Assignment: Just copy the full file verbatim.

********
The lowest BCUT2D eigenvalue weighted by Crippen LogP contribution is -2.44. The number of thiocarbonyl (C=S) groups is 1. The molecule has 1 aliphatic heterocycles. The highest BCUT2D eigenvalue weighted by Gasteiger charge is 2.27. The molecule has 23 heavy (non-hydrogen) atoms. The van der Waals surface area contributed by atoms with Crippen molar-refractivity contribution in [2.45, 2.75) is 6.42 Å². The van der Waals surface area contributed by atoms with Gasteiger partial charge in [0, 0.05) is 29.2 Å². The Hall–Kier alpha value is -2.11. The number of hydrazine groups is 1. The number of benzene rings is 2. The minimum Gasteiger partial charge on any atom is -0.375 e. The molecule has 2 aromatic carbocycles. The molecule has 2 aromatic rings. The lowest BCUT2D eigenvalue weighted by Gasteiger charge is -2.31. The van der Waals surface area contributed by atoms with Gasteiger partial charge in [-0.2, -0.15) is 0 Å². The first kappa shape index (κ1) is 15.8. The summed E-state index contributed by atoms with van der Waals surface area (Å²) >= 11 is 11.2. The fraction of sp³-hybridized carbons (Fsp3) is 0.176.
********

The lowest BCUT2D eigenvalue weighted by Crippen LogP contribution is -2.44. The number of thiocarbonyl (C=S) groups is 1. The molecule has 1 aliphatic heterocycles. The highest BCUT2D eigenvalue weighted by Gasteiger charge is 2.27. The molecule has 23 heavy (non-hydrogen) atoms. The van der Waals surface area contributed by atoms with Crippen molar-refractivity contribution in [2.45, 2.75) is 6.42 Å². The van der Waals surface area contributed by atoms with Gasteiger partial charge in [0, 0.05) is 29.2 Å². The Hall–Kier alpha value is -2.11. The number of hydrazine groups is 1. The number of benzene rings is 2. The minimum Gasteiger partial charge on any atom is -0.375 e. The molecule has 2 aromatic carbocycles. The molecule has 2 aromatic rings. The lowest BCUT2D eigenvalue weighted by Gasteiger charge is -2.31. The van der Waals surface area contributed by atoms with Gasteiger partial charge in [-0.2, -0.15) is 0 Å². The first kappa shape index (κ1) is 15.8. The summed E-state index contributed by atoms with van der Waals surface area (Å²) >= 11 is 11.2. The fraction of sp³-hybridized carbons (Fsp3) is 0.176.